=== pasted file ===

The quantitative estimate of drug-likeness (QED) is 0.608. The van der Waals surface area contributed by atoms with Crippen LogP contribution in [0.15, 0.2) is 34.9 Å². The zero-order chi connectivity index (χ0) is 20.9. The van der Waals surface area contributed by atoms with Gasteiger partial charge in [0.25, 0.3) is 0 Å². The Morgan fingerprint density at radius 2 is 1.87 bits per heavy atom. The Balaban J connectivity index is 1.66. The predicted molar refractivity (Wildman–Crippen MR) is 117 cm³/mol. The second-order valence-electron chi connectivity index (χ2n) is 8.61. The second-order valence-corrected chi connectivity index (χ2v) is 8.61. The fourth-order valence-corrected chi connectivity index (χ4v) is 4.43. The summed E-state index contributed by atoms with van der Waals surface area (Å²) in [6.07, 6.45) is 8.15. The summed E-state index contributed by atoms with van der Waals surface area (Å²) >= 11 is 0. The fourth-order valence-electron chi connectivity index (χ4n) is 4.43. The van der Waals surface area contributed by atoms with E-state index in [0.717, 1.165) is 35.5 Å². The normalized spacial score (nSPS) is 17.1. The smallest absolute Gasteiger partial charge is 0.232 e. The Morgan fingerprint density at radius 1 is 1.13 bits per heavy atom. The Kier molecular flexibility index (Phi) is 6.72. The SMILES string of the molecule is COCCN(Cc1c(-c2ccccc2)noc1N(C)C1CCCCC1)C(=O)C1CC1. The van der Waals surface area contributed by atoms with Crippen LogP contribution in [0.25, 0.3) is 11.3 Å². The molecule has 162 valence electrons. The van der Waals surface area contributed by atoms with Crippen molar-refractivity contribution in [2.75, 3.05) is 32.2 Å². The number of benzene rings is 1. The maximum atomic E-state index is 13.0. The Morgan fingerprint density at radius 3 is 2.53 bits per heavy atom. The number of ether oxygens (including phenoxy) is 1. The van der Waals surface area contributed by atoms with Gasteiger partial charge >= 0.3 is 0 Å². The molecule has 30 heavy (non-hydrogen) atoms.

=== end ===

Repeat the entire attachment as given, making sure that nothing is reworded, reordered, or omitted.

The quantitative estimate of drug-likeness (QED) is 0.608. The van der Waals surface area contributed by atoms with Crippen LogP contribution in [0.15, 0.2) is 34.9 Å². The zero-order chi connectivity index (χ0) is 20.9. The van der Waals surface area contributed by atoms with Gasteiger partial charge in [0.25, 0.3) is 0 Å². The Morgan fingerprint density at radius 2 is 1.87 bits per heavy atom. The Balaban J connectivity index is 1.66. The predicted molar refractivity (Wildman–Crippen MR) is 117 cm³/mol. The second-order valence-electron chi connectivity index (χ2n) is 8.61. The second-order valence-corrected chi connectivity index (χ2v) is 8.61. The fourth-order valence-corrected chi connectivity index (χ4v) is 4.43. The summed E-state index contributed by atoms with van der Waals surface area (Å²) in [6.07, 6.45) is 8.15. The summed E-state index contributed by atoms with van der Waals surface area (Å²) >= 11 is 0. The fourth-order valence-electron chi connectivity index (χ4n) is 4.43. The van der Waals surface area contributed by atoms with E-state index in [0.717, 1.165) is 35.5 Å². The normalized spacial score (nSPS) is 17.1. The smallest absolute Gasteiger partial charge is 0.232 e. The Morgan fingerprint density at radius 1 is 1.13 bits per heavy atom. The Kier molecular flexibility index (Phi) is 6.72. The SMILES string of the molecule is COCCN(Cc1c(-c2ccccc2)noc1N(C)C1CCCCC1)C(=O)C1CC1. The van der Waals surface area contributed by atoms with Crippen LogP contribution in [0.25, 0.3) is 11.3 Å². The molecule has 162 valence electrons. The van der Waals surface area contributed by atoms with Crippen molar-refractivity contribution in [2.75, 3.05) is 32.2 Å². The number of benzene rings is 1. The maximum atomic E-state index is 13.0. The Morgan fingerprint density at radius 3 is 2.53 bits per heavy atom. The number of ether oxygens (including phenoxy) is 1. The van der Waals surface area contributed by atoms with Gasteiger partial charge >= 0.3 is 0 Å². The molecule has 30 heavy (non-hydrogen) atoms.